It is also known that the phase-shift dφ impressed by an admittance Y onto a microwave has the form:

dφ=2 arctg Y  (5)

It thus appears that, by neglecting the real part of the admittance of a cell, we have:

dφ≡2 arctg B C  (6)

and that four possible values dφ1-dφ4 of the phase shift are obtained for each half-phase shifter 50, depending on the control applied to each of the diodes D1 and D2. The various parameters are chosen so that the four values dφ1-dφ4 are equally distributed, for example but not necessarily: 0, 90°, 180°, 270°. These four states correspond to a digital command coded on two bits.

It should be noted that the case has been described above, in which the parameters of the circuit are chosen so that the zero (or almost zero) susceptances are such that they correspond to the diodes biased in the forward direction, but that of course it is possible to choose a symmetrical operation in which the parameters are determined in order to substantially cancel the susceptances Br; more generally, it is not necessary that one of the susceptances Bd or Br be zero, these values being determined so that the condition of equal distribution of the phase shifts dφ1-dφ4 is fulfilled.

In order to show how an elementary cell 10 allows eight possible phase shifts, that is to say control of the phase shifts over three bits, both of the two half-phase shifters 50 will now be considered. By making the two half-phase shifters 50 operate independently of each other, twice as many states can be obtained, that is to say twice as many phase shifts as in the case of a single half-phase shifter. However, for this it is necessary to provide electrical insulation between the two half-phase shifters. Since the latter are for example juxtaposed, the control conductors 44, 45 are insulated, for example by a dielectric line 47, in fact corresponding to a cut line in the metallization of the conductors 44, 45. This first insulation in fact allows the electrical controls of the diodes to be insulated.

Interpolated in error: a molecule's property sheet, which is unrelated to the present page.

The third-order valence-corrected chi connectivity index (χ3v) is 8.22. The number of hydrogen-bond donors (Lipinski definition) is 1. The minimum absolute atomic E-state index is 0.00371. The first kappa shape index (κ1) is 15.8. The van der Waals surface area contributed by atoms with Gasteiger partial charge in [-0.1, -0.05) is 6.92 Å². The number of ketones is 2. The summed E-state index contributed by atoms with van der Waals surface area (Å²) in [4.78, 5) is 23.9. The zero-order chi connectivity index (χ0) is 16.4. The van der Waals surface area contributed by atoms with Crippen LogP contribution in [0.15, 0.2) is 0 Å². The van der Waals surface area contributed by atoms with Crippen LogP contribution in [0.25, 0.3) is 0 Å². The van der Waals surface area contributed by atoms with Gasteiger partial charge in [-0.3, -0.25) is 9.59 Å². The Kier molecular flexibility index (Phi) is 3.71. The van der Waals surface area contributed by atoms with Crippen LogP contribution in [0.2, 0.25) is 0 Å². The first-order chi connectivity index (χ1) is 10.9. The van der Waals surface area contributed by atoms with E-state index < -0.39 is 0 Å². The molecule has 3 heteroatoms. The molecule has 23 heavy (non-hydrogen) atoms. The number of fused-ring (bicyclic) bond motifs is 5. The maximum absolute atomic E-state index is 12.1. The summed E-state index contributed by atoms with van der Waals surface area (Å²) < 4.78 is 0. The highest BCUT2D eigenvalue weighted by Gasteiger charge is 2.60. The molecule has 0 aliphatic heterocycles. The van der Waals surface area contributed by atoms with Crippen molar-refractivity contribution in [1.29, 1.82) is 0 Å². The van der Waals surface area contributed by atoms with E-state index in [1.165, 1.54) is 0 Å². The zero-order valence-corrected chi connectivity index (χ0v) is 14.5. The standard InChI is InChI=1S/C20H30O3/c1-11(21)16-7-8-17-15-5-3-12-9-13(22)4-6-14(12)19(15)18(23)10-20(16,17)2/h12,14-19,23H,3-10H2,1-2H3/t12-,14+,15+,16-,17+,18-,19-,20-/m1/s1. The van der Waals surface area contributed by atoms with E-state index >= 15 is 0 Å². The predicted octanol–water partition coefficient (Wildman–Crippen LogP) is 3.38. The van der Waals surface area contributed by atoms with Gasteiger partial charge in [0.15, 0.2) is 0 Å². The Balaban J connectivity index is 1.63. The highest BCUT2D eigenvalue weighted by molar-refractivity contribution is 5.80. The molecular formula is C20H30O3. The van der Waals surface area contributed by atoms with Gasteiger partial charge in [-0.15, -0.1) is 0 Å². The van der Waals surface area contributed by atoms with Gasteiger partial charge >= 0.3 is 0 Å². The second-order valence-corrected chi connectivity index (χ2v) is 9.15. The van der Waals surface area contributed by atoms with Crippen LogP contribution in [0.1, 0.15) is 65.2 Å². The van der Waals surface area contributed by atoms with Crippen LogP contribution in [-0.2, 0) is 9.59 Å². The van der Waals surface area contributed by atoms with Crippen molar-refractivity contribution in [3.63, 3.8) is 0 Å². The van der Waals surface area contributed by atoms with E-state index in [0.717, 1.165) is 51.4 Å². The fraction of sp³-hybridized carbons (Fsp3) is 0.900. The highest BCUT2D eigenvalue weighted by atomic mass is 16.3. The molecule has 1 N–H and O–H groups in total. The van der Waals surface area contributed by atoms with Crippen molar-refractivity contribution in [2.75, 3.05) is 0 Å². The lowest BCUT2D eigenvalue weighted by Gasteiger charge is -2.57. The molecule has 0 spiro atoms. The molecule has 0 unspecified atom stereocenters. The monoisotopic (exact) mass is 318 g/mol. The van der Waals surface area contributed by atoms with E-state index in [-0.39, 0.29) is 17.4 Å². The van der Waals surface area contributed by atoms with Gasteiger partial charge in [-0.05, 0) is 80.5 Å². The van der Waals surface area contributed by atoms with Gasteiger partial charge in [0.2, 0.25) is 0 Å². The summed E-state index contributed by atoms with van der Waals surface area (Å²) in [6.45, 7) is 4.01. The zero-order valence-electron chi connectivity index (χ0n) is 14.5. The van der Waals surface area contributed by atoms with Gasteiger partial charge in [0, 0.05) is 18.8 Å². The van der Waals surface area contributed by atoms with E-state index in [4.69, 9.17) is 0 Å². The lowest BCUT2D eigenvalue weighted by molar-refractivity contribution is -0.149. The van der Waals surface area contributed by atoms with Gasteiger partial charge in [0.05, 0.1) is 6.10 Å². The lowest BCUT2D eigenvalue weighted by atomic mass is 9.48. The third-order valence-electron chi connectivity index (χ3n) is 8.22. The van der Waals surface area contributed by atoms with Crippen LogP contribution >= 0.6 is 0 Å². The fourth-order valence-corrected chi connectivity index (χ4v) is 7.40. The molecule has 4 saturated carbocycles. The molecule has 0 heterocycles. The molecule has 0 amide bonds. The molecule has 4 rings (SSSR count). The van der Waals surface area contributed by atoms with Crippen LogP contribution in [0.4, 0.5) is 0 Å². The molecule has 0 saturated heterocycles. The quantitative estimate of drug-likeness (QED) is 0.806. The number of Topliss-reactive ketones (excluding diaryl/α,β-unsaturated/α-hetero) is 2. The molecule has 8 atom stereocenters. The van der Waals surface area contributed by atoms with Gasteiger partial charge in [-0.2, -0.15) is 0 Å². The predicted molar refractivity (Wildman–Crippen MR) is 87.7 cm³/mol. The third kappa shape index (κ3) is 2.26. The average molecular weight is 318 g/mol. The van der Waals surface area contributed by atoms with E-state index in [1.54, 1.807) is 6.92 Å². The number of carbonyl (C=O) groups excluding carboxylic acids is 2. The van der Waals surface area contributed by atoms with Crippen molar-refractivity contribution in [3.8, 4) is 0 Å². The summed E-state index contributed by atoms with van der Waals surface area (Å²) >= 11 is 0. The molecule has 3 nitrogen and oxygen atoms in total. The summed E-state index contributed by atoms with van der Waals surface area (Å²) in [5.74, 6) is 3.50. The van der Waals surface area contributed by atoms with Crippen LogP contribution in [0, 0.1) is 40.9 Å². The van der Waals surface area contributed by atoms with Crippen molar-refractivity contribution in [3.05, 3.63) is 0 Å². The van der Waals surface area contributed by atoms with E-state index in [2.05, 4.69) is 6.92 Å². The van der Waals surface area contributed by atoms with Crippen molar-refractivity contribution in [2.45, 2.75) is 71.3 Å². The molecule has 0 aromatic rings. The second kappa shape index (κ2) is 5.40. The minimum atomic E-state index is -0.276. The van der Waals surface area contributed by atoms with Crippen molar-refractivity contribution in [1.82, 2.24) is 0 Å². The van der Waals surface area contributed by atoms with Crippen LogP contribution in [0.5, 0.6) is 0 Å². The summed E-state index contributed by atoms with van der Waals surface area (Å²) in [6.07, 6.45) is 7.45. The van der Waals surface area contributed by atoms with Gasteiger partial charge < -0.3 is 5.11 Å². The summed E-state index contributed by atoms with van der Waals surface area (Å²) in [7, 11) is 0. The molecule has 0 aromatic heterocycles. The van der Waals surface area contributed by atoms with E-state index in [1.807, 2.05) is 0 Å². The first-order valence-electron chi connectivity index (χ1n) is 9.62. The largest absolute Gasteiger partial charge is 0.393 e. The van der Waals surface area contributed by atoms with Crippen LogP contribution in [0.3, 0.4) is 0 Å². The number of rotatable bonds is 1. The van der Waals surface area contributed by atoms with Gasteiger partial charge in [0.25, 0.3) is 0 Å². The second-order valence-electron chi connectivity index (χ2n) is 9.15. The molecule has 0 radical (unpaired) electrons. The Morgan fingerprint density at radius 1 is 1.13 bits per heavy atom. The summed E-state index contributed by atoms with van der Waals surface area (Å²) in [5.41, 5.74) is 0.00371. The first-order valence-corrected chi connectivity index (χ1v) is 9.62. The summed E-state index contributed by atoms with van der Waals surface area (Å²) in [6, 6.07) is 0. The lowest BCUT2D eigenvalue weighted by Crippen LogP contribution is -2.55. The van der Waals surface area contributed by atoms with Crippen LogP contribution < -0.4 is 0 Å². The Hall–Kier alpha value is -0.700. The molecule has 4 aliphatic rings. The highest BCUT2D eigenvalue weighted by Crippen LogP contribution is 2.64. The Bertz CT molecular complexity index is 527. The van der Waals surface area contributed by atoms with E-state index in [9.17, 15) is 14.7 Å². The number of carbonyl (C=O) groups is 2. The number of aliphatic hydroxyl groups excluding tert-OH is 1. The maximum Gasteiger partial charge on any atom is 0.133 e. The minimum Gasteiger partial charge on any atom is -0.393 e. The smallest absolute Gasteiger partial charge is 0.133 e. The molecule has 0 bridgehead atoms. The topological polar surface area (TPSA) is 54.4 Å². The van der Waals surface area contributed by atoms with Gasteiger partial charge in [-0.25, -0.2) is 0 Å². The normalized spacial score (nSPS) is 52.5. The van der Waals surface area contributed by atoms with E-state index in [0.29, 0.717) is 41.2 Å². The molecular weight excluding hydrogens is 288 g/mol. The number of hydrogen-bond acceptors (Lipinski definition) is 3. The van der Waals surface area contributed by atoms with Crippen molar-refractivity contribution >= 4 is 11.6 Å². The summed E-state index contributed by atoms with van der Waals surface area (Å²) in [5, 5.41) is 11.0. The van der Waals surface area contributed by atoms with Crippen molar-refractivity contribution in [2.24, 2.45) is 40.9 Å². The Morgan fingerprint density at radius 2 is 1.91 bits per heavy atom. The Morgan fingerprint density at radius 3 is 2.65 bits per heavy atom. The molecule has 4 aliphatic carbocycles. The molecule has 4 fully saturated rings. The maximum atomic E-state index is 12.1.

FIG. 6 shows an equivalent circuit diagram of the entire phase shifter consisting of two half-phase shifters as described above. It may be considered that the equivalent circuit diagrams of the two half-phase shifters 50, as shown in FIG. 5, operate in parallel. This is because the capacitive links between the control conductors 44 of the diodes D1 and between the control conductors 45 of the diodes D2 may be likened to microwave short circuits. The length and width of the insulation line 47 may be varied to obtain a value of capacitance between the conductors which makes it possible to liken the capacitive link to a short circuit. For circuits in parallel, the susceptances are added. Hence, in addition to the four susceptance values BD1, BD2, BD3, BD4 obtained by the influence of a half-phase shifter, four new values B′D1, B′D2, B′D3, B′D4 are obtained by the influence of the second phase shifter.

The geometrical and electrical parameters of the phase shifter are, for example, defined in order to obtain eight phase shifters equally distributed between 0° and 360°.

The geometrical parameters which especially relate to the dimensions, the shapes and the spacing of the various conducting surfaces 44, 45, 33 vary the values of the capacitances and inductances of the equivalent circuit diagram of FIGS. 5 and 6, summarized in equations (1) and (2). Depending on the phase shifts desired, susceptance values BC and therefore susceptance values BD are defined according to equations (3) and (4), the distance d being known. Since the values of the susceptances BD are imposed, the values of the parameters of equations (1) and (2) are then deduced therefrom. The geometrical and electrical parameters of the phase shifter may then be obtained by conventional simulation means. FIG. 4 shows that the conducting surfaces 44, 45, 43 have particular shapes. The control conductors 44, 45 especially have crenellated surfaces. These surfaces correspond to previously defined phase shift values.